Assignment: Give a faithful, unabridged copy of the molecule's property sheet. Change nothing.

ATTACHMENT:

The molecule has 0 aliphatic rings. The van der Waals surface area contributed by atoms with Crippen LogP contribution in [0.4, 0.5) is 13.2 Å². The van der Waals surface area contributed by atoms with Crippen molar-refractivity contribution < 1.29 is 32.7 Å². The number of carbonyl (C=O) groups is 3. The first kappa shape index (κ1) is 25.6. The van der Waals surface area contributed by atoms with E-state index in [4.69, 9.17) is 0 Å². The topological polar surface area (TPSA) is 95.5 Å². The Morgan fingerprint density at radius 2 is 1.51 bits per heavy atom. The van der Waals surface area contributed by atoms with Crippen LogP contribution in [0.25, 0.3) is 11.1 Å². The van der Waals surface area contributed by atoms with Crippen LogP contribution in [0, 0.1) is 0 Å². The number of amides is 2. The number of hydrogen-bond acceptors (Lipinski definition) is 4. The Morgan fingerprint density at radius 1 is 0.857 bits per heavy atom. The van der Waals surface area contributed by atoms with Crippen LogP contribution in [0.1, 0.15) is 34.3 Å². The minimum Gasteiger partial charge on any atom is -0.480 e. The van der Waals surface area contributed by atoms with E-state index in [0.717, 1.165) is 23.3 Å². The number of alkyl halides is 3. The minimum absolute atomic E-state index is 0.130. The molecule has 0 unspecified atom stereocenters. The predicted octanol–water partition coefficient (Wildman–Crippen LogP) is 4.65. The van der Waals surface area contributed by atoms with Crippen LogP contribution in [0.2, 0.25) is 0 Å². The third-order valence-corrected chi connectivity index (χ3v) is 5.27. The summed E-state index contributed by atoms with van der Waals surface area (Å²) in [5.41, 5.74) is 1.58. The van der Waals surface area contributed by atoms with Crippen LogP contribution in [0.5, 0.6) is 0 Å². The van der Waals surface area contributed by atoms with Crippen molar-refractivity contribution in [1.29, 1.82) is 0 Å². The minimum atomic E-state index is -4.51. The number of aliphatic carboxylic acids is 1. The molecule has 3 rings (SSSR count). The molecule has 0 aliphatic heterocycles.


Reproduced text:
The molecule has 0 aliphatic rings. The van der Waals surface area contributed by atoms with Crippen LogP contribution in [0.4, 0.5) is 13.2 Å². The van der Waals surface area contributed by atoms with Crippen molar-refractivity contribution < 1.29 is 32.7 Å². The number of carbonyl (C=O) groups is 3. The first kappa shape index (κ1) is 25.6. The van der Waals surface area contributed by atoms with E-state index in [4.69, 9.17) is 0 Å². The topological polar surface area (TPSA) is 95.5 Å². The Morgan fingerprint density at radius 2 is 1.51 bits per heavy atom. The van der Waals surface area contributed by atoms with Crippen LogP contribution in [0.25, 0.3) is 11.1 Å². The van der Waals surface area contributed by atoms with Crippen LogP contribution in [0, 0.1) is 0 Å². The number of amides is 2. The number of hydrogen-bond acceptors (Lipinski definition) is 4. The Morgan fingerprint density at radius 1 is 0.857 bits per heavy atom. The van der Waals surface area contributed by atoms with Crippen LogP contribution in [0.1, 0.15) is 34.3 Å². The minimum Gasteiger partial charge on any atom is -0.480 e. The van der Waals surface area contributed by atoms with E-state index in [0.717, 1.165) is 23.3 Å². The number of alkyl halides is 3. The minimum absolute atomic E-state index is 0.130. The molecule has 0 unspecified atom stereocenters. The predicted octanol–water partition coefficient (Wildman–Crippen LogP) is 4.65. The van der Waals surface area contributed by atoms with Crippen LogP contribution in [0.2, 0.25) is 0 Å². The third-order valence-corrected chi connectivity index (χ3v) is 5.27. The summed E-state index contributed by atoms with van der Waals surface area (Å²) in [5.41, 5.74) is 1.58. The van der Waals surface area contributed by atoms with Crippen LogP contribution in [0.5, 0.6) is 0 Å². The van der Waals surface area contributed by atoms with Crippen molar-refractivity contribution in [1.29, 1.82) is 0 Å². The minimum atomic E-state index is -4.51. The number of aliphatic carboxylic acids is 1. The molecule has 3 rings (SSSR count). The molecule has 0 aliphatic heterocycles.